Nursing home domain debated Landlord wins ruling over director, forcing county home to close

Bed rights go with land

Rent case grows to one that could 'undermine state's authority'

December 08, 1997|By Joan Jacobson | Joan Jacobson,SUN STAFF

After six years, nursing home director Lois McGovern was put out of business by a judge's ruling that could jeopardize similar nursing home operations in Maryland -- and the state's ability to regulate them.

McGovern closed her Catonsville Nursing Home last month after a Baltimore County judge ruled that her right to operate a 96-bed nursing home belongs to her landlord -- a man convicted of Medicaid fraud and banned from running a nursing home.

The decision by Baltimore County Circuit Judge Alfred L. Brennan Sr. -- that "bed rights" go with the land, not with a licensed nursing home operator -- kept McGovern from moving her operation and put her out of business just as her lease was to expire.

Brennan's unprecedented ruling -- being appealed by McGovern and by state officials -- affects any nursing home on rented

property that has been in operation since before 1978, when the state adopted new nursing home regulations. Kurt J. Fischer, an attorney for landlord Joseph H. Loveman, said the judge's ruling preserves his client's property rights -- which always included the rights to the beds.

But McGovern says the judge's ruling has ruined her livelihood and taken away a $300,000 investment she made by purchasing the "bed rights" and equipment from a previous nursing home operator that rented Loveman's building.

"Who would have thought you could pay and work for something and with a stroke of a pen, a judge could take it all away?" McGovern asked recently, after the last patients had moved out.

McGovern's predicament began as a seemingly simple landlord-tenant dispute over rent.

Since 1991, McGovern had rented a building at 333 Harlem Lane in Catonsville from Loveman, who had once run Shangri-La Nursing Home there.

In 1981, Loveman was barred from operating a nursing home when he pleaded guilty to Medicaid fraud. The state had accused him of using Medicaid funds to pay dues for the Center Club and the Baltimore Symphony Orchestra, to pay his housekeeper's salary and veterinarian bills.

Since then, Loveman has rented the building to several nursing home operators -- most recently to McGovern. After Loveman suffered a stroke nine years ago and was himself moved to a nursing home, his wife, Aurelia Loveman, took over guardianship of his business affairs.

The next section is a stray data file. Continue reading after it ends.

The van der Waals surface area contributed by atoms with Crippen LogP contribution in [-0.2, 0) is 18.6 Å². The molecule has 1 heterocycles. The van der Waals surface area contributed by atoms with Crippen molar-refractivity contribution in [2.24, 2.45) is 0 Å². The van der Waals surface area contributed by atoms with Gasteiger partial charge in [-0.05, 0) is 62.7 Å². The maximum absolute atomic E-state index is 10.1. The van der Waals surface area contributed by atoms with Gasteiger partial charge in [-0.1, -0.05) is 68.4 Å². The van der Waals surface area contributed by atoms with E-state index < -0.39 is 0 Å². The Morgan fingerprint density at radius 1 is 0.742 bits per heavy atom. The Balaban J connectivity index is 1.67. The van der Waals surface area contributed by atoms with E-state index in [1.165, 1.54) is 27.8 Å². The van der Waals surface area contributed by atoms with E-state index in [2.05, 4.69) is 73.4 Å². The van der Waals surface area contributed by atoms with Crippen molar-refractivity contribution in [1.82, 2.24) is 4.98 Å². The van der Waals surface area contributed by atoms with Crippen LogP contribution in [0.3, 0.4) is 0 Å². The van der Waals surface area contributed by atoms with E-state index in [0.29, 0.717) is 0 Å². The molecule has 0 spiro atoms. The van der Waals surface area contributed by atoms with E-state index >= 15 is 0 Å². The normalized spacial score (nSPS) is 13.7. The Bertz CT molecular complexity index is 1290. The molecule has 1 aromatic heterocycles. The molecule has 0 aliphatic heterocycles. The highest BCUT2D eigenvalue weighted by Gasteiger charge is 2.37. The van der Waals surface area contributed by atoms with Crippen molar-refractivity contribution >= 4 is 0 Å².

McGovern, upset over increased rent and an aging building, planned to move the nursing home -- and her rights for 96 beds -- to another site when her lease ran out Dec. 20.

But Mrs. Loveman sued to stop McGovern, claiming the bed rights stayed with the property. Without them, she argued, the building -- constructed as a nursing home -- would be worthless.

Mrs. Loveman's lawyers argued that because the property had been used as a nursing home before 1978, when new state regulations for nursing homes were adopted, the bed rights were "grandfathered" and permanently attached to the property.

And although Mr. Loveman has been barred from operating a nursing home, as landlord he should be allowed to lease the property to a licensed nursing home operator, his lawyers said.

In April, the judge agreed, comparing nursing home bed rights with "the nonconforming use granted to a gasoline station operating in a residential area before zoning laws," he wrote in his opinion.

The state recently allowed Loveman to sell the right to the 96 beds to a former partner of McGovern's.

The decision has drawn criticism from McGovern's lawyers, state health officials and others who follow health care law.

In written arguments before the appeals court, state health officials say the decision is contrary to state law requiring that the owner of a nursing home's bed rights also be a licensed nursing care operator.

By giving the bed rights to a property owner not covered by the nursing home regulations, Brennan's ruling could "undermine the state's authority to sanction nursing home operators. It's hard enough to do that as it is," said Joan O'Sullivan, a professor of health care law at the University of Maryland Law School.

Paul D. Raschke, who is McGovern's lawyer, said that landlords could use the ruling to put some nursing home operators out of business. "It also means you lose all equity in the operation," he said. "The patients are the ongoing business. If you can't transfer those patients to another site, you're out of business."

After Brennan's April decision, McGovern told her patients' families she was going out of business and a new nursing home operator would take over the Catonsville property. Patients' families began hastily making plans to move their elderly relatives. The building emptied by early last month.

Arlene Lane moved her 86-year-old great-aunt to another home because she could not predict the quality of future management at Catonsville.

Before McGovern took over the nursing home, "people had been neglected. They were lifeless. I could envision that happening again," Lane said, adding that "Ms. McGovern and her administration breathed life into the people."

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